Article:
How to Implement Layered Security for Enterprise Mobile Device Management

November 27, 20234 min read

Implementing layered security, also known as defense in depth, involves multiple levels of security controls and policies within an enterprise to protect its mobile device ecosystem. Here’s how an organization can implement a robust layered security protocol for enterprise mobile device management:

1. Policy Development and Management

  • Define a Clear Mobile Security Policy:
    • Create comprehensive policies that include device use cases, acceptable use policies, and security requirements.
    • Ensure policies cover roles and responsibilities, data classification, and governance.
  • Continuous Policy Reviews and Updates:
    • Regularly review and update the policies to reflect new threats and changes in technology.
    • Include provisions for remote wiping and locking lost or stolen devices.

2. User Education and Training

  • Conduct Regular Security Awareness Training:
    • Educate users about the risks associated with mobile devices, including phishing attacks, social engineering tactics, and public Wi-Fi threats.
  • Promote Secure Usage:
    • Train employees on proper security practices such as strong password usage, safe browsing habits, and data sharing protocols.

3. Device Enrollment and Authentication

  • Secure Device Enrollment:
    • Implement a secure and user-friendly process for enrolling new devices into the management system.
    • Utilize multi-factor authentication (MFA) to ensure only authorized users can enroll devices.
  • Strong Authentication Measures:
    • Enforce MFA for device access, which may include biometrics, one-time passwords, or hardware tokens.

4. Application Management and Control

  • App Whitelisting and Blacklisting:
    • Maintain a list of approved applications (whitelisting) that employees are allowed to install and use.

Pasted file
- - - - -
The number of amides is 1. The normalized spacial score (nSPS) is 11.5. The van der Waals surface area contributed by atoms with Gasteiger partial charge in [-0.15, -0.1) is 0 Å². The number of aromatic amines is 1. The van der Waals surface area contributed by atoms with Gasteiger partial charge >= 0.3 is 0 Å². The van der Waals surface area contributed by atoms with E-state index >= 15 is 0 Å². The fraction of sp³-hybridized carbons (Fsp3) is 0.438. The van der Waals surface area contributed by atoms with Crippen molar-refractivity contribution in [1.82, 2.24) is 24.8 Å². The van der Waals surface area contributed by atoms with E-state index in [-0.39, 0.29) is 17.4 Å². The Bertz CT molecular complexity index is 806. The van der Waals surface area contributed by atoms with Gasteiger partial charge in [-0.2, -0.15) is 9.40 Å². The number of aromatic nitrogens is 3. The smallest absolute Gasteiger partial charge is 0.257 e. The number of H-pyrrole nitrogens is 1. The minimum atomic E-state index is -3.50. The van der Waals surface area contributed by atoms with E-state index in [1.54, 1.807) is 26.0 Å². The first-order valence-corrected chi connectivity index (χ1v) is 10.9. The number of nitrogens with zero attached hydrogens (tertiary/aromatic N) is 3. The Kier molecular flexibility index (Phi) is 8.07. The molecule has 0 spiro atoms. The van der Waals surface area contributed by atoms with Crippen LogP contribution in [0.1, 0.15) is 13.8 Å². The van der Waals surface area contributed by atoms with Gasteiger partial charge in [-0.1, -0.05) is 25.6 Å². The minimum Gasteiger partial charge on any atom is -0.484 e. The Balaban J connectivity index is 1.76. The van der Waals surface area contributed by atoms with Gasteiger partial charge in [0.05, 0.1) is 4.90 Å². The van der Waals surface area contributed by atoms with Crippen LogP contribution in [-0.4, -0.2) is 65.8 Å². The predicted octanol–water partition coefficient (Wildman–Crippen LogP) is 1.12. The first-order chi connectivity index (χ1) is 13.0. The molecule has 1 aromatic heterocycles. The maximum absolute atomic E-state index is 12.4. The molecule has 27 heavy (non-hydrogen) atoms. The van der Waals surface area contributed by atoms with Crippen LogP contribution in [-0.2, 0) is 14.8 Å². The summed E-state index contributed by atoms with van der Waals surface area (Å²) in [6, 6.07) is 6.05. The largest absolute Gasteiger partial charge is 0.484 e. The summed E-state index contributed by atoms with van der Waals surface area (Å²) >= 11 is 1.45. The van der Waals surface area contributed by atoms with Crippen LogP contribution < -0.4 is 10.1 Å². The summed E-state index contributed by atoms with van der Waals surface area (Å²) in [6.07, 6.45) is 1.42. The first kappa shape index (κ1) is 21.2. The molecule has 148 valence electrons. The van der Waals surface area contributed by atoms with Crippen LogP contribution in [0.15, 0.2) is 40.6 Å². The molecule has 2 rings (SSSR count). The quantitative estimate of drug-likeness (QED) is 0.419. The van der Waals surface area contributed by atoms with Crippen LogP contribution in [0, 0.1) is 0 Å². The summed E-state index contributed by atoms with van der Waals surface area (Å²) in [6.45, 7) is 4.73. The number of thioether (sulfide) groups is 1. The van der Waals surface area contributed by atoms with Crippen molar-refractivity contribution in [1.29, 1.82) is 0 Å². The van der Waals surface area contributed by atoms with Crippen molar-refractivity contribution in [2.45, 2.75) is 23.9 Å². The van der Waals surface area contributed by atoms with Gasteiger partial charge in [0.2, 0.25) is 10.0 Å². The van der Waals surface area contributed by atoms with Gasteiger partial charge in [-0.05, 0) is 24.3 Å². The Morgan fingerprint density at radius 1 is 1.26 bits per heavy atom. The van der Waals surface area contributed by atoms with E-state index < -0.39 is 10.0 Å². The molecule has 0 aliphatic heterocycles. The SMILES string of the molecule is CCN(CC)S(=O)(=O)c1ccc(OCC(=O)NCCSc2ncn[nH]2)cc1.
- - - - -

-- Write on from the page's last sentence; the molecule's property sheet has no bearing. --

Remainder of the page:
• Automatically block the installation of unauthorized apps (blacklisting) to mitigate the risk of malware.
  • App Security Assessments:
    • Regularly review and assess the security of installed applications, including in-house and third-party apps.

5. Network Security and Connectivity

  • Encrypted Communications:
    • Ensure that data transmitted to and from mobile devices is encrypted using secure protocols such as VPNs and HTTPS.
  • Safe Wi-Fi Practices:
    • Teach users how to detect and avoid insecure Wi-Fi networks.
    • Provide secure access to corporate networks for remote work.

6. Data Security and Encryption

  • On-Device Data Encryption:
    • Encrypt sensitive data stored on the devices to protect it in case the device is lost or stolen.
    • Utilize remote wipe capabilities to erase data from compromised devices.
  • Secure Data Transfer Protocols:
    • Implement protocols like S/MIME for secure email communication.

7. Regular Security Updates and Patch Management

  • Timely OS and App Updates:
    • Deploy automatic updates for operating systems and applications to protect against vulnerabilities.
    • Monitor devices for compliance with the latest security patches.
  • Patch Management Process:
    • Have a well-defined process for testing and rolling-out patches across the mobile fleet.

8. Continuous Monitoring and Incident Response

  • Real-time Device Monitoring:
    • Use mobile device management (MDM) solutions to continuously monitor device security posture.
    • Set up alerts for suspicious activities such as jailbreaking, rooting, or multiple failed login attempts.
  • Incident Response Plan:
    • Develop a robust response plan for security incidents, including clear guidelines for escalation, communication, and mitigation steps.

9. Physical Security of Devices

  • Asset Tracking:
    • Keep an inventory of all mobile devices in use and their assigned users.
    • Use GPS or other tracking technology to locate lost or stolen devices.
  • Protection Against Theft:
    • Employ physical security measures such as secure device storage when not in use.

When implementing a layered security strategy for mobile device management, it is important to balance the need for security with usability. Overly restrictive policies or cumbersome procedures may prompt users to find workarounds, which can introduce new security risks. To effectively manage mobile security in an enterprise, all layers should work harmoniously, and the end result should be a secure yet flexible environment that supports business operations while protecting corporate data.